1. Install the FS Control board to the lower position of the auxiliary panel in the electronics cabinet.
2. Attach the control board cable from "DUET" on the control board to the "LCD" connector on the Duet main board:
3. Install each sensor to a filament assist tension arm with the 2x M2 screws:
4. Attach cables between the sensors and the Control board. It does not matter where you plug them in, unless you have more than 3. (If you have more than 3, ensure that the select resistor is unique on each I2C circuit. i.e. one sensor board each with a resistor populated next to "HI", "LO", and none at all.
5. Configure Filament sense in the firmware:
To check functionality, select the tool to be tested and send:
M591 D2 P5 C10 R40:120 E3.0 S0 ; laser sensor for filament assist drive, connected to endstop input 10 (E7), tolerance 40 to 120%, 3mm comparison length, enabled
Then send M591 while turning the idler wheel. Any amount of idler wheel rotation should change the reported value from M591.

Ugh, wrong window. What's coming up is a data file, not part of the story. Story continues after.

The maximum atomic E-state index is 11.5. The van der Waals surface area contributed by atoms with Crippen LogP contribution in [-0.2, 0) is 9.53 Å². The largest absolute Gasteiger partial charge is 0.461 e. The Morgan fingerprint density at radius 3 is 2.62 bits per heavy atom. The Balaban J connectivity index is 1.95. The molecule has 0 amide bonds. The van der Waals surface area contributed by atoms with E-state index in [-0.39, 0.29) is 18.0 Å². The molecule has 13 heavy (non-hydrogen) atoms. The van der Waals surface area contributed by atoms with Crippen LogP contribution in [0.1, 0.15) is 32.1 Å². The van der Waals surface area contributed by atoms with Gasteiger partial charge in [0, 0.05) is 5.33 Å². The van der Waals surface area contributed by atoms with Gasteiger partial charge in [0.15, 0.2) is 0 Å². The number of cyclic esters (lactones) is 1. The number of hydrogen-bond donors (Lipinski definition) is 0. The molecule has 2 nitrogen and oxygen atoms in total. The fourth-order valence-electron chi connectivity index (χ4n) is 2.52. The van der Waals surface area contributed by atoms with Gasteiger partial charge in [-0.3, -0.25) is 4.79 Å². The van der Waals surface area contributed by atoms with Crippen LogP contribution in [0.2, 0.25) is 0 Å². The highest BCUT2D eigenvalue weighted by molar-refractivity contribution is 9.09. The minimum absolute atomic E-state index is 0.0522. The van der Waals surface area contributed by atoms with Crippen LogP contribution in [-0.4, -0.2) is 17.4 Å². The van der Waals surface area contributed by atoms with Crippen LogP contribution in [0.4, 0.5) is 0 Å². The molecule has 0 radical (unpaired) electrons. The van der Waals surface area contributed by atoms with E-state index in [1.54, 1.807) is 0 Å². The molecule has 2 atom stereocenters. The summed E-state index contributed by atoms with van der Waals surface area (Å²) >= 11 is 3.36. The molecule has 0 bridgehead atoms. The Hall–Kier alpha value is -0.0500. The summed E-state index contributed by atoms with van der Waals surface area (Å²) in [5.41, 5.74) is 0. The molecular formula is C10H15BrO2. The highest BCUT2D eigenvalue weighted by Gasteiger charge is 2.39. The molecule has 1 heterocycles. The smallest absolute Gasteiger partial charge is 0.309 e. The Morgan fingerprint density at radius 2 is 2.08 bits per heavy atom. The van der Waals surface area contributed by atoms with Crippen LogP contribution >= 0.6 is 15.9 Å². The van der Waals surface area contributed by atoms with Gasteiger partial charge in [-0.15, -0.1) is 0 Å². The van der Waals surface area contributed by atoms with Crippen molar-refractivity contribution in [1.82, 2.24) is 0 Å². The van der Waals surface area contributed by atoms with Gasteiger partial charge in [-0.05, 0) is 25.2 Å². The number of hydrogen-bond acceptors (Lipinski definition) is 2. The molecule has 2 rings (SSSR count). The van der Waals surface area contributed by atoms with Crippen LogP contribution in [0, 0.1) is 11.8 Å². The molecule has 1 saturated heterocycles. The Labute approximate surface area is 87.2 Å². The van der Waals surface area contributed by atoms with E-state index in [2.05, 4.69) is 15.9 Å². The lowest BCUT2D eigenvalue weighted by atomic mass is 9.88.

6. If that is working, configure the filament sensor by adding the same line to tprime#.g and tpre#.g in the system config files.
First, read through the Duet forums to understand how the system is working: https://duet3d.dozuki.com/Wiki/Duet3dFilamentMonitor_LaserVersion
The Diabase control board has only one function: combine inputs from multiple sensors into one output that the Duet understands. It is essentially a gated passthrough.
The sensor is watching the idler wheel, not the filament directly. This is an advantage in that it is a consistent surface, leading to more accuracy in normal conditions. It is also a disadvantage in that it can slip, in which case it is not an accurate indication of filament movement.
During a normal test print, typing M591 will report the average % of commanded value is reported by the sensor. We typically find ~80%. The "R" parameter should be a window around this value which defines acceptable values before a failure is reported. The normal false-positive failure mode is slippage of the idler wheel. This means a lower R value (i.e. R10:120) would prevent false-positives. It may also miss potential failures due to partial jams/underextrusion.
The "E" parameter is also important for tuning - averaging over longer distances will prevent some false positives due to spurious slippage, but also take longer to pause a print in the event of an actual failure.